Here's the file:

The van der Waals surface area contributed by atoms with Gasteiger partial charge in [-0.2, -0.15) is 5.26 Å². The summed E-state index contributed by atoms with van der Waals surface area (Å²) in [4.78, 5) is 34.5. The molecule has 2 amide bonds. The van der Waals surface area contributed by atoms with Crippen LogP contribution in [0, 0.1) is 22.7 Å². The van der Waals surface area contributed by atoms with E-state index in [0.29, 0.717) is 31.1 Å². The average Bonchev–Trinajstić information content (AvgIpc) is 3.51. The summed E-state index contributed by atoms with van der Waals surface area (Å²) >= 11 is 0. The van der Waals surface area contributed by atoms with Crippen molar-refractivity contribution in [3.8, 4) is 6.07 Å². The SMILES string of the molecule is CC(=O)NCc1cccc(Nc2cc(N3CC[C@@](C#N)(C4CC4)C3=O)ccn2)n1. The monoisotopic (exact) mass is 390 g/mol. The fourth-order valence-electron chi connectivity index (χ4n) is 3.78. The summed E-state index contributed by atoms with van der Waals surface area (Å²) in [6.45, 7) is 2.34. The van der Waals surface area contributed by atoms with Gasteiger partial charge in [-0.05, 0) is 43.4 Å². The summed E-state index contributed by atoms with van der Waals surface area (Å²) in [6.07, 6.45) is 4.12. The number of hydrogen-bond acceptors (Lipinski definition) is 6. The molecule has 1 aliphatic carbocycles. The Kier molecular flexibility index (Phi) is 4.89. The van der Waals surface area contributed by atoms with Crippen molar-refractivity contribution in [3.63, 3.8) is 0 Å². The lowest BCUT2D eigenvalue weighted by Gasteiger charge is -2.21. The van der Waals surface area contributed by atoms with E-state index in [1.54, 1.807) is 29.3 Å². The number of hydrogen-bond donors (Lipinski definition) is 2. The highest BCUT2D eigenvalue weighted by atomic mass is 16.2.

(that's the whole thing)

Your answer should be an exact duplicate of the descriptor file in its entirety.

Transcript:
The van der Waals surface area contributed by atoms with Gasteiger partial charge in [-0.2, -0.15) is 5.26 Å². The summed E-state index contributed by atoms with van der Waals surface area (Å²) in [4.78, 5) is 34.5. The molecule has 2 amide bonds. The van der Waals surface area contributed by atoms with Crippen LogP contribution in [0, 0.1) is 22.7 Å². The van der Waals surface area contributed by atoms with E-state index in [0.29, 0.717) is 31.1 Å². The average Bonchev–Trinajstić information content (AvgIpc) is 3.51. The summed E-state index contributed by atoms with van der Waals surface area (Å²) >= 11 is 0. The van der Waals surface area contributed by atoms with Crippen molar-refractivity contribution in [3.8, 4) is 6.07 Å². The SMILES string of the molecule is CC(=O)NCc1cccc(Nc2cc(N3CC[C@@](C#N)(C4CC4)C3=O)ccn2)n1. The monoisotopic (exact) mass is 390 g/mol. The fourth-order valence-electron chi connectivity index (χ4n) is 3.78. The summed E-state index contributed by atoms with van der Waals surface area (Å²) in [6.45, 7) is 2.34. The van der Waals surface area contributed by atoms with Gasteiger partial charge in [-0.05, 0) is 43.4 Å². The summed E-state index contributed by atoms with van der Waals surface area (Å²) in [6.07, 6.45) is 4.12. The number of hydrogen-bond acceptors (Lipinski definition) is 6. The molecule has 1 aliphatic carbocycles. The Kier molecular flexibility index (Phi) is 4.89. The van der Waals surface area contributed by atoms with Crippen molar-refractivity contribution in [3.63, 3.8) is 0 Å². The lowest BCUT2D eigenvalue weighted by Gasteiger charge is -2.21. The van der Waals surface area contributed by atoms with E-state index in [1.54, 1.807) is 29.3 Å². The number of hydrogen-bond donors (Lipinski definition) is 2. The highest BCUT2D eigenvalue weighted by atomic mass is 16.2.